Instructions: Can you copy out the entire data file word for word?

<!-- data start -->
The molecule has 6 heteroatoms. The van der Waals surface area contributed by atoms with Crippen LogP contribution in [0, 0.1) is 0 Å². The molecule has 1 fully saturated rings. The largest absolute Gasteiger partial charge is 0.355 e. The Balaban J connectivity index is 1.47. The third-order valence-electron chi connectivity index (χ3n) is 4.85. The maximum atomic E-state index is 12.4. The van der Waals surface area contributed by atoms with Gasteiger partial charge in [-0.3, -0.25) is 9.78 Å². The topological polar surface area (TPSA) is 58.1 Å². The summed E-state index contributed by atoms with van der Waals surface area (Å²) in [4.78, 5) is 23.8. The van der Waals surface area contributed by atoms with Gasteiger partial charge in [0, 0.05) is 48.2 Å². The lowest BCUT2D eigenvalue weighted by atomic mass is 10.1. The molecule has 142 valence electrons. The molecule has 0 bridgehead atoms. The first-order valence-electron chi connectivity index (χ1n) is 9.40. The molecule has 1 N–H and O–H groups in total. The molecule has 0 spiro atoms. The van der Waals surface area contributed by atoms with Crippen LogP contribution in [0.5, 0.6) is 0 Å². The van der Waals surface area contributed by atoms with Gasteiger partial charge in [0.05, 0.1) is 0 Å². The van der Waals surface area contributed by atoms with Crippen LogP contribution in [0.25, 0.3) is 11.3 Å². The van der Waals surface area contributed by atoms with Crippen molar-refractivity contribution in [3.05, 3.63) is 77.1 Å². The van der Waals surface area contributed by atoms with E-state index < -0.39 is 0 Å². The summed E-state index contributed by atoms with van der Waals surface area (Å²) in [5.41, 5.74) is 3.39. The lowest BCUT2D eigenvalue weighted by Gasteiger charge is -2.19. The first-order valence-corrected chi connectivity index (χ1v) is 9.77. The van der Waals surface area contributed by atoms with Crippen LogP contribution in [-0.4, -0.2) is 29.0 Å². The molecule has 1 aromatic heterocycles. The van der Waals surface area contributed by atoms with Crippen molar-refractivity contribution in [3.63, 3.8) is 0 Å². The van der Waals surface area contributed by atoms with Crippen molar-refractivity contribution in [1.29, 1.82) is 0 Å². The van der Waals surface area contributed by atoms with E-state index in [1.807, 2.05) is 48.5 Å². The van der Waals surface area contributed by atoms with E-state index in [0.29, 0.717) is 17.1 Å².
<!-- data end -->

The molecule has 6 heteroatoms. The van der Waals surface area contributed by atoms with Crippen LogP contribution in [0, 0.1) is 0 Å². The molecule has 1 fully saturated rings. The largest absolute Gasteiger partial charge is 0.355 e. The Balaban J connectivity index is 1.47. The third-order valence-electron chi connectivity index (χ3n) is 4.85. The maximum atomic E-state index is 12.4. The van der Waals surface area contributed by atoms with Gasteiger partial charge in [-0.3, -0.25) is 9.78 Å². The topological polar surface area (TPSA) is 58.1 Å². The summed E-state index contributed by atoms with van der Waals surface area (Å²) in [4.78, 5) is 23.8. The van der Waals surface area contributed by atoms with Gasteiger partial charge in [0, 0.05) is 48.2 Å². The lowest BCUT2D eigenvalue weighted by atomic mass is 10.1. The molecule has 142 valence electrons. The molecule has 0 bridgehead atoms. The first-order valence-electron chi connectivity index (χ1n) is 9.40. The molecule has 1 N–H and O–H groups in total. The molecule has 0 spiro atoms. The van der Waals surface area contributed by atoms with Crippen LogP contribution in [0.5, 0.6) is 0 Å². The van der Waals surface area contributed by atoms with Gasteiger partial charge in [0.05, 0.1) is 0 Å². The van der Waals surface area contributed by atoms with Crippen LogP contribution in [0.25, 0.3) is 11.3 Å². The van der Waals surface area contributed by atoms with Crippen molar-refractivity contribution in [3.05, 3.63) is 77.1 Å². The van der Waals surface area contributed by atoms with E-state index < -0.39 is 0 Å². The summed E-state index contributed by atoms with van der Waals surface area (Å²) in [5.41, 5.74) is 3.39. The lowest BCUT2D eigenvalue weighted by Gasteiger charge is -2.19. The first-order valence-corrected chi connectivity index (χ1v) is 9.77. The van der Waals surface area contributed by atoms with Crippen LogP contribution in [-0.4, -0.2) is 29.0 Å². The molecule has 1 aromatic heterocycles. The van der Waals surface area contributed by atoms with Crippen molar-refractivity contribution in [3.63, 3.8) is 0 Å². The van der Waals surface area contributed by atoms with Crippen molar-refractivity contribution in [1.29, 1.82) is 0 Å². The van der Waals surface area contributed by atoms with E-state index in [1.807, 2.05) is 48.5 Å². The van der Waals surface area contributed by atoms with E-state index in [0.29, 0.717) is 17.1 Å².